A lot vs. Alot: 9 Grammatical Pitfalls
early 14c., "malformed animal or human, creature afflicted with a birth defect," from Old French monstre, mostre "monster, monstrosity" (12c.), and directly from Latin monstrum "divine omen, portent, sign; abnormal shape; monster, monstrosity," figuratively "repulsive character, object of dread, awful deed, abomination," from root of monere "warn" (see monitor (n.)). Abnormal or prodigious animals were regarded as signs or omens of impending evil. Extended by late 14c. to imaginary animals composed of parts of creatures (centaur, griffin, etc.). Meaning "animal of vast size" is from 1520s; sense of "person of inhuman cruelty or wickedness" is from 1550s. As an adjective, "of extraordinary size," from 1837. In Old English, the monster Grendel was an aglæca, a word related to aglæc "calamity, terror, distress, oppression."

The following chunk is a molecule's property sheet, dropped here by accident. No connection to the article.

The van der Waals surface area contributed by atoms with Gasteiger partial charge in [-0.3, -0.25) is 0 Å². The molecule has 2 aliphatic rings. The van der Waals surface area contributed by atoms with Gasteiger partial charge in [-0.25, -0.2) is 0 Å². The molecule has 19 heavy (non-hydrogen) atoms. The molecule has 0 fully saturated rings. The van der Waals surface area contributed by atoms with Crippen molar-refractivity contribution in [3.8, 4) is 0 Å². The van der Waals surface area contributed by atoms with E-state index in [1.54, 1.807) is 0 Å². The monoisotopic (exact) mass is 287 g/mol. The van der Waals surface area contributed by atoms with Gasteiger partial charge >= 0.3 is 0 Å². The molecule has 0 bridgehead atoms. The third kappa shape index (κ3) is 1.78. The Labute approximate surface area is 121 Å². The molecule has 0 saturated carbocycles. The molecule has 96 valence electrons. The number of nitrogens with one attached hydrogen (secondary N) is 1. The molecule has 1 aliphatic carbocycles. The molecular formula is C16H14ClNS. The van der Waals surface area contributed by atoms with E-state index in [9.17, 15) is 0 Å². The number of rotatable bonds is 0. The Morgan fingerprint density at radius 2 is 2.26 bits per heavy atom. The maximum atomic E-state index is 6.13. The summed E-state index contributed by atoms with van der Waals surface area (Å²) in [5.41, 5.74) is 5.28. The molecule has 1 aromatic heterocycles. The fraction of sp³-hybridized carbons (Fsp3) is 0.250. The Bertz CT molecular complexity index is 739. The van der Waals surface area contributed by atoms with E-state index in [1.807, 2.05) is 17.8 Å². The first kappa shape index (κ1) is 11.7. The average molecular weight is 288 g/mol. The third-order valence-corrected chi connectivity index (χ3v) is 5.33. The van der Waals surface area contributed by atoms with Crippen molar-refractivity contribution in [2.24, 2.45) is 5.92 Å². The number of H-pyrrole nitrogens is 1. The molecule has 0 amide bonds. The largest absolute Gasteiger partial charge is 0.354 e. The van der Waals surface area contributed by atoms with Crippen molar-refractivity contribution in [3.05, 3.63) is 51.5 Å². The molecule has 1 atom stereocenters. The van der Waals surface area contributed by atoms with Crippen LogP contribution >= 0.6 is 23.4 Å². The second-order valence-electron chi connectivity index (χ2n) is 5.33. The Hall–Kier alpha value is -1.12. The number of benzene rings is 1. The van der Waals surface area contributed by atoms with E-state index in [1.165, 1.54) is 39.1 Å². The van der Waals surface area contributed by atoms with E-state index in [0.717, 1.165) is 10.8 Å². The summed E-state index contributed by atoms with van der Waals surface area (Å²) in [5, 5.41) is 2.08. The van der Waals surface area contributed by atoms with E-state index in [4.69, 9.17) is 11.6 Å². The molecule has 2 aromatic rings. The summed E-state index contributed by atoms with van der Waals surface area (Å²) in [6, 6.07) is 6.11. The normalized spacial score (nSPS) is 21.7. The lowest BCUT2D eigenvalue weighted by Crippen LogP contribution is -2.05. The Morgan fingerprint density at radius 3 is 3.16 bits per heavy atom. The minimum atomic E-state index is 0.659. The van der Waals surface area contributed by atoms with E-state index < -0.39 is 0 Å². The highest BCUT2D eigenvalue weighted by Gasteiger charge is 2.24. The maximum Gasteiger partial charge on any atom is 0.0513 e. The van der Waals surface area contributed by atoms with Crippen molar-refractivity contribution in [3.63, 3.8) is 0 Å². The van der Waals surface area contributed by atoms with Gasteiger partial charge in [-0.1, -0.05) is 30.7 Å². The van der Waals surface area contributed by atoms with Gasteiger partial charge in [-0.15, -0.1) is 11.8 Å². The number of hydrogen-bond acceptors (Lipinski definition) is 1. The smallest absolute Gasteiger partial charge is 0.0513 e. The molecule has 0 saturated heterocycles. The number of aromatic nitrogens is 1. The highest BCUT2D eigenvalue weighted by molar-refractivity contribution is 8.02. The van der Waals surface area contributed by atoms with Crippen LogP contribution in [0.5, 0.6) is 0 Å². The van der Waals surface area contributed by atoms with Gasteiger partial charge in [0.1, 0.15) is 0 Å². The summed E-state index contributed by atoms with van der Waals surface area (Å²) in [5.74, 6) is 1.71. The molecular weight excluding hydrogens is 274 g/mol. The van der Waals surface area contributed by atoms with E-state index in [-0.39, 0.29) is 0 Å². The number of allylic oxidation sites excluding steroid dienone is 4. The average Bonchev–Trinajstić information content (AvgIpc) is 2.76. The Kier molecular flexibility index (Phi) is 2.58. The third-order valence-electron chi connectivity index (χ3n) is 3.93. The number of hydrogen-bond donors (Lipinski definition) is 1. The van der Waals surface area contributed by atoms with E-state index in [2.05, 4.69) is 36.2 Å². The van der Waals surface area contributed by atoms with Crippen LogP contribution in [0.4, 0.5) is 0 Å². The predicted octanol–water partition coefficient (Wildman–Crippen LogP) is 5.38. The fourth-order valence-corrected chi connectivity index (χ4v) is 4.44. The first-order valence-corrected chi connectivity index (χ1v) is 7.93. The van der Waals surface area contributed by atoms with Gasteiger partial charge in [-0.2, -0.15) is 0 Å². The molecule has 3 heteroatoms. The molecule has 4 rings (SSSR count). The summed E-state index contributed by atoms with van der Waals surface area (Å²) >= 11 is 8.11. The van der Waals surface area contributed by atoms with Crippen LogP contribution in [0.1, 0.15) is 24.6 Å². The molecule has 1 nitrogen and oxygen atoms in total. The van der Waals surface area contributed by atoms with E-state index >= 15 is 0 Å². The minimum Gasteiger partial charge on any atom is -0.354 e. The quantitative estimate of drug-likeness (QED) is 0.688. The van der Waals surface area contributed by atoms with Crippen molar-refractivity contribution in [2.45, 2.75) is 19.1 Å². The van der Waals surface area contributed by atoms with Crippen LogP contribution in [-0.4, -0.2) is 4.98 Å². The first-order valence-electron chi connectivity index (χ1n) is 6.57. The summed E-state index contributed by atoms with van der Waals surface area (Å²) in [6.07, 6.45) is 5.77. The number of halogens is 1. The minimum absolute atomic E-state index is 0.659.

monster mon·ster (mŏn'stər)
An animal, a plant, or other organism having structural defects or deformities.
A fetus or an infant that is grotesquely abnormal and usually not viable.
in biology, an embryo, a newborn animal, or young plant that is grossly deformed. The defects may be genetic (i.e., inherited) or result from such influences as drugs, X rays, or diseases. Two main types of monster are recognized: those with defective or excessive growth of body parts and those with partial or complete doubling of the body on one of its axes. The repetition or absence of body parts such as fingers or toes are frequent anomalies in humans and other mammals.